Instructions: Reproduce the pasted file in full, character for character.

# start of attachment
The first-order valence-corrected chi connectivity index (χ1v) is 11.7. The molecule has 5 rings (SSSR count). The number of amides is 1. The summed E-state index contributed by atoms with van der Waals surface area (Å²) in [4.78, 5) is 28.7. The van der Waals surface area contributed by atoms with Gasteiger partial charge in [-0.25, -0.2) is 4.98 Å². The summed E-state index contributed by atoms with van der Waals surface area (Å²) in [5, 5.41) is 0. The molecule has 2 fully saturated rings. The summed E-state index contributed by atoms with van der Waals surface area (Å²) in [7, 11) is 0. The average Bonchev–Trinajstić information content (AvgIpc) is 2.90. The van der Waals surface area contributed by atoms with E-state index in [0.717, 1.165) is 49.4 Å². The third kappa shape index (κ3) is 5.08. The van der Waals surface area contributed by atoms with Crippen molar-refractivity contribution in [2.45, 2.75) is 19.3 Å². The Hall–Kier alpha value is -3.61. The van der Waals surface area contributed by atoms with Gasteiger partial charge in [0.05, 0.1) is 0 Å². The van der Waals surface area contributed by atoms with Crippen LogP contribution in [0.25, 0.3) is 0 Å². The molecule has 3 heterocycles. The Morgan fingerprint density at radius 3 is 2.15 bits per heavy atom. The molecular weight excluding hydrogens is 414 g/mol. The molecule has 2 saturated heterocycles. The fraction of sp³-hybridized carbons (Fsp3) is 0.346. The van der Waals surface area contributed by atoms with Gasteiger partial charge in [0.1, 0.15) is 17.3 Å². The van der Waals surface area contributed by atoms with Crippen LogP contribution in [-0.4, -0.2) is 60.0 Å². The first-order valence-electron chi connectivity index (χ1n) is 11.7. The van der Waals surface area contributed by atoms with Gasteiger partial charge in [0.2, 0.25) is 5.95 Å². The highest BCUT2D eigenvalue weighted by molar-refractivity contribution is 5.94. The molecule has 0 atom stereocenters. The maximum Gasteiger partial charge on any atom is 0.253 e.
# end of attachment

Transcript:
The first-order valence-corrected chi connectivity index (χ1v) is 11.7. The molecule has 5 rings (SSSR count). The number of amides is 1. The summed E-state index contributed by atoms with van der Waals surface area (Å²) in [4.78, 5) is 28.7. The van der Waals surface area contributed by atoms with Gasteiger partial charge in [-0.25, -0.2) is 4.98 Å². The summed E-state index contributed by atoms with van der Waals surface area (Å²) in [5, 5.41) is 0. The molecule has 2 fully saturated rings. The summed E-state index contributed by atoms with van der Waals surface area (Å²) in [7, 11) is 0. The average Bonchev–Trinajstić information content (AvgIpc) is 2.90. The van der Waals surface area contributed by atoms with E-state index in [0.717, 1.165) is 49.4 Å². The third kappa shape index (κ3) is 5.08. The van der Waals surface area contributed by atoms with Crippen molar-refractivity contribution in [2.45, 2.75) is 19.3 Å². The Hall–Kier alpha value is -3.61. The van der Waals surface area contributed by atoms with Gasteiger partial charge in [0.05, 0.1) is 0 Å². The van der Waals surface area contributed by atoms with Crippen LogP contribution in [0.25, 0.3) is 0 Å². The molecule has 3 heterocycles. The Morgan fingerprint density at radius 3 is 2.15 bits per heavy atom. The molecular weight excluding hydrogens is 414 g/mol. The molecule has 2 saturated heterocycles. The fraction of sp³-hybridized carbons (Fsp3) is 0.346. The van der Waals surface area contributed by atoms with Gasteiger partial charge in [0.1, 0.15) is 17.3 Å². The van der Waals surface area contributed by atoms with Crippen LogP contribution in [-0.4, -0.2) is 60.0 Å². The first-order valence-electron chi connectivity index (χ1n) is 11.7. The van der Waals surface area contributed by atoms with Gasteiger partial charge in [0.2, 0.25) is 5.95 Å². The highest BCUT2D eigenvalue weighted by molar-refractivity contribution is 5.94. The molecule has 0 atom stereocenters. The maximum Gasteiger partial charge on any atom is 0.253 e.